How to map your customer's journey

With customers expecting brands to understand their preferences, wants and needs, customer experience (CX) is often at the forefront of a company’s strategy. Using customer journey mapping as a planning tool is an ideal starting point for understanding your customer's perspective.

How to map your customer's journey

What is a customer journey map?

A customer journey map is a visual or graphic interpretation of an individual's perspective of their entire journey and relationship with an organisation, service, product or brand.

It combines storytelling and visualisation to convey a holistic end-to-end customer experience (CX) in a way that is memorable, concise, and that creates a shared vision.

Why do you need customer journey maps?

Understanding how your product, service or overall brand fits into your customers' lives is crucial, yet companies rarely sit down to piece together the entire CX. A customer journey map does precisely this and below is a breakdown of some of its benefits:

  • It shifts a company's perspective from inside-out to outside-in. Being an end-to-end representation of CX, a customer journey map refocuses the company's culture on the thoughts, actions and emotions of customers.
  • It provides context for project work. Having the map throughout a project will ensure that marketers, designers and copywriters are continually considering the customer's perspective and how their feelings and goals will change as they move through the journey.
  • It facilitates both current and future state visioning. As well as reviewing existing processes, customer journey maps can be used to pinpoint opportunities to improve CX and areas where there are risks of dissatisfying customers.
  • It facilitates making more educated moves, less guesswork. When a company maps out how their customers interact with a brand, designers can identify the gaps between channels and copywriters can understand what questions or expectations the customers have.
  • It encourages cross-departmental collaboration. Customer journey maps are multi-disciplinary. This means they can be used to break down silos and bring different departments together with a shared vision of enhancing CX.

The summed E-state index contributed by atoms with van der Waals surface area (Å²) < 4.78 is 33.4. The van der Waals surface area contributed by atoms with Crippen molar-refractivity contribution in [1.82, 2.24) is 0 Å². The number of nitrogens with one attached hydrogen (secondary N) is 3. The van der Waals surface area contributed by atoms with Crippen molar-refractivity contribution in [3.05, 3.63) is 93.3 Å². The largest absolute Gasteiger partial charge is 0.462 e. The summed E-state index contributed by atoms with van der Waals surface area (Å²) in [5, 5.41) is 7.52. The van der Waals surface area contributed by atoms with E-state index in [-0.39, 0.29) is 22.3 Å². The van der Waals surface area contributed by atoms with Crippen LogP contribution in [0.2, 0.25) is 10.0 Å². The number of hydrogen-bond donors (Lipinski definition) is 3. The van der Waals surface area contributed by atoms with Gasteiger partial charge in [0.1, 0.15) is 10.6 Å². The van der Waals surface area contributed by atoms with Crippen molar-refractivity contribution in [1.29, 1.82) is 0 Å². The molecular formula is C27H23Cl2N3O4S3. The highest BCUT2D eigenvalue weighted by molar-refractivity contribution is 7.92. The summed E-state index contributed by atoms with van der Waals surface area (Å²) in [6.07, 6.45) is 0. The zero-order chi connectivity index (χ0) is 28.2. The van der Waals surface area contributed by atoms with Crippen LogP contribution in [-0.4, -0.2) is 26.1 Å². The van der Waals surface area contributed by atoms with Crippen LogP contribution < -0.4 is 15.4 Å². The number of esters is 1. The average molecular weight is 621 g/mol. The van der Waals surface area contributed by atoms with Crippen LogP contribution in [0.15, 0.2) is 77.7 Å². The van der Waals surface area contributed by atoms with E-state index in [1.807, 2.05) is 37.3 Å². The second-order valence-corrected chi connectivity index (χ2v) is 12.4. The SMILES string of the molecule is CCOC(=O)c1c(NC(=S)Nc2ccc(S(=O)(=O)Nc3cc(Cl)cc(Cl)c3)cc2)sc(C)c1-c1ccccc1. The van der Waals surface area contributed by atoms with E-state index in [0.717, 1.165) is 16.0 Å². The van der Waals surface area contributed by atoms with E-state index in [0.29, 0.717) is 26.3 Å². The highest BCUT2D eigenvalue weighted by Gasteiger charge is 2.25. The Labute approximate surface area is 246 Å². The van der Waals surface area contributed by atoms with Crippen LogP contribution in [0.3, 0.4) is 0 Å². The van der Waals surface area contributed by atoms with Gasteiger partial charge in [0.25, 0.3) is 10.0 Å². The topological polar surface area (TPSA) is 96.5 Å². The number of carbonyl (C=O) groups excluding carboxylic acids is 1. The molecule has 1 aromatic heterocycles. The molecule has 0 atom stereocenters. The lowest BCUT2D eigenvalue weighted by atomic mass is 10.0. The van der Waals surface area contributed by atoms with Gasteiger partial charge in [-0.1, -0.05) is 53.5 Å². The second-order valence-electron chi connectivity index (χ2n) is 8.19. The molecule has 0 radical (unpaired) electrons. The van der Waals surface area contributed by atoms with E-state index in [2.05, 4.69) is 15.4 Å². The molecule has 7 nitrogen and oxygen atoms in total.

• Its utility extends beyond customer-facing employees. It’s easy to see how front-end employees benefit from customer-centric information. However, back-end employees also benefit from obtaining a detailed view of how their specific tasks contribute to either positive or negative CX.

How do you create a customer journey map?

While there are some useful guides, there is no right or wrong way to create a customer journey map. Usually, it will end up being a tabulated grid or infographic with a visual timeline of the customer's experience.

Step 1. Do your research
The process of creating a customer journey map begins with getting to know your customers. The whole idea of a customer journey map is drawn upon what customers do, think, feel, and how they interact with your company.

Research methods such as customer interviews, customer surveys, customer support/complaint logs, web analytics, social media statistics, and competitive intelligence all provide distinct information about your customers. Using both qualitative and quantitative data will allow companies to gain valuable insights into the customer's journey.

Step 2. Choose a customer persona
Whose journey are you mapping out? The customer journey map needs to be created from the perspective of a 'typical' person from a specific customer group or segment.

This is most effectively represented by building a 'customer persona' that represents the segment. For example, you may begin with 'professional females in their 30s' and then proceed to elaborate on that persona's unique wants, needs, and objectives.

Someone looking into the customer journey map should be able to ascertain which segment or persona's journey is being mapped. Importantly, the chosen persona should help with focusing and defining the scope of the map and will provide context for the next steps.

Step 3. Break down the stages of the customer journey
Once you've decided on a persona, you can begin laying out the skeleton of your customer journey map.